Despite such consistency, it is often possible to distinguish between tables from different Baltimore shops by examining ornamentation and minor structural details closely. There is little doubt that this table was made in the shop of Levin S. Tarr (1772-1821), who was first recorded in Baltimore in 1794. Almost nothing is known of Tarr's training and background, or whether he worked as a journeyman or an independent artisan after completing an apprenticeship about 1793. Surviving documents do reveal that in June 1800 he formed a short-lived cabinet- and chair making partnership with Thomas Sherwood, and that by 1803 Tarr had moved his business to Light Street, where it remained for the rest of his life. Like most cabinetmakers, Tarr applied his woodworking skills to a variety of different tasks. One of his specialties was the production of Venetian blinds, a trade that his son would carry on for decades after Tarr died in 1821.

Tarr's products are readily identifiable thanks to the survival of a half-round pier table inscribed "Levin Tarr May 2, 1799" (collection of the Maryland Historical Society). The distinctive pattern of ornamentation found on the pier table closely matches that on the CWF card table and on at least five other virtually identical examples. Decorative elements common to the group include: twelve-point fan inlays on the upper surfaces; cross-banded oval inlays on the pilasters above the legs; chains of three-part Baltimore-style bellflowers suspended from rope-pattern stringing and separated by inlaid dots; and feet veneered below the cuff inlay with panels of ebonized tulip poplar and other light-colored woods. Tarr's tables generally feature small, widely spaced, and heavily chamfered glue blocks placed beneath the top along the front, rear, and medial rails. Many of these same details are found together on a series of Baltimore sideboard tables, sofas, and at least one bottle case, all of which can be tentatively ascribed to the Tarr shop.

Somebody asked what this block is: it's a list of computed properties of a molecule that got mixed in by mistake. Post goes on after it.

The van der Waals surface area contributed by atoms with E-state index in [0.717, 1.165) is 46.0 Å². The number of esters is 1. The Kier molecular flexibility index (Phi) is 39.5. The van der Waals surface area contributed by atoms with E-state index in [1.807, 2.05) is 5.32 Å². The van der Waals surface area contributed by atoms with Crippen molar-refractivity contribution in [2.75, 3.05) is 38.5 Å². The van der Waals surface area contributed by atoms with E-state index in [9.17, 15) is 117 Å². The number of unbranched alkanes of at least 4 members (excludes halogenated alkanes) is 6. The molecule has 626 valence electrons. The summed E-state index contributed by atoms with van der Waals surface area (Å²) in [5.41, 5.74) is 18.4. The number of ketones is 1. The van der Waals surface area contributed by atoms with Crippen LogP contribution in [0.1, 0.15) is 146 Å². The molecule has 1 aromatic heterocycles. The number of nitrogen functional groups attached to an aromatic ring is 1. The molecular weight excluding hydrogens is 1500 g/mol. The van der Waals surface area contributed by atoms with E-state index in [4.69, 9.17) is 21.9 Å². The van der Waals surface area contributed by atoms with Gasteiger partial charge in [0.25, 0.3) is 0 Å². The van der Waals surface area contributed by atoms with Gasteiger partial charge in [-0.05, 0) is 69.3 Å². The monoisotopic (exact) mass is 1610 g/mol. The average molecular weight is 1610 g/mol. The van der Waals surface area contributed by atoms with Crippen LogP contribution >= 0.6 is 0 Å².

Only one other piece of documented Tarr furniture is known. A plain-style breakfast table signed by the artisan and dated 1806 (MESDA collection), it exhibits some of the structural details of the other tables in the group, yet it also bears a number of differences. In a busy and productive shop, it was not uncommon for the workers to adopt different approaches to construction and decoration, particularly when the master employed journeyman cabinetmakers trained elsewhere. Whether or not Tarr's shop fits this description is not known.
Provenance:The table was collected in the early twentieth century by Mrs. John S. Gibbs of Cherriconal [spelling?], an estate near Baltimore. It descended to her daughter, who bequeathed it to her husband, J. McKenney Willis, who made a gift of the table to his daughter, Ethel Macgill.